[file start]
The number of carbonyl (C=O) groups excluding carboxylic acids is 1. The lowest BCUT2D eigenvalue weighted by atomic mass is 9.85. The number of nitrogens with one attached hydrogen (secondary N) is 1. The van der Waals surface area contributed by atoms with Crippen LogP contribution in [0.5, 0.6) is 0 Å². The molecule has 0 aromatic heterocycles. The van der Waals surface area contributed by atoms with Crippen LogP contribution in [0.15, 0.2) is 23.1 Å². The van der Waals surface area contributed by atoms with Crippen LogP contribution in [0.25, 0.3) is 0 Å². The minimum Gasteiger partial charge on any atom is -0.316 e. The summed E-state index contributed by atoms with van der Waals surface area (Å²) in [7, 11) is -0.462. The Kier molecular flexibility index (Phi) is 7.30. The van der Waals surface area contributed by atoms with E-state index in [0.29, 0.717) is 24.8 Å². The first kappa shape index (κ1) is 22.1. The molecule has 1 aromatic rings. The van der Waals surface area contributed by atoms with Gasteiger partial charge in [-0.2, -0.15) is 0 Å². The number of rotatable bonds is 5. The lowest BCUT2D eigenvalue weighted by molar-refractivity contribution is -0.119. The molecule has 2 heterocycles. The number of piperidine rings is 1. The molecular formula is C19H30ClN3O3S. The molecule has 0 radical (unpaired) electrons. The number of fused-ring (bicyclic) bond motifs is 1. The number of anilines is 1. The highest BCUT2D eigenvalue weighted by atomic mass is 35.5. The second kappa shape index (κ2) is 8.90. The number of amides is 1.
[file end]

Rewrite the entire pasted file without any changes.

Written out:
The number of carbonyl (C=O) groups excluding carboxylic acids is 1. The lowest BCUT2D eigenvalue weighted by atomic mass is 9.85. The number of nitrogens with one attached hydrogen (secondary N) is 1. The van der Waals surface area contributed by atoms with Crippen LogP contribution in [0.5, 0.6) is 0 Å². The molecule has 0 aromatic heterocycles. The van der Waals surface area contributed by atoms with Crippen LogP contribution in [0.15, 0.2) is 23.1 Å². The van der Waals surface area contributed by atoms with Crippen LogP contribution in [0.25, 0.3) is 0 Å². The minimum Gasteiger partial charge on any atom is -0.316 e. The summed E-state index contributed by atoms with van der Waals surface area (Å²) in [7, 11) is -0.462. The Kier molecular flexibility index (Phi) is 7.30. The van der Waals surface area contributed by atoms with E-state index in [0.29, 0.717) is 24.8 Å². The first kappa shape index (κ1) is 22.1. The molecule has 1 aromatic rings. The van der Waals surface area contributed by atoms with Gasteiger partial charge in [-0.2, -0.15) is 0 Å². The number of rotatable bonds is 5. The lowest BCUT2D eigenvalue weighted by molar-refractivity contribution is -0.119. The molecule has 2 heterocycles. The number of piperidine rings is 1. The molecular formula is C19H30ClN3O3S. The molecule has 0 radical (unpaired) electrons. The number of fused-ring (bicyclic) bond motifs is 1. The number of anilines is 1. The highest BCUT2D eigenvalue weighted by atomic mass is 35.5. The second kappa shape index (κ2) is 8.90. The number of amides is 1.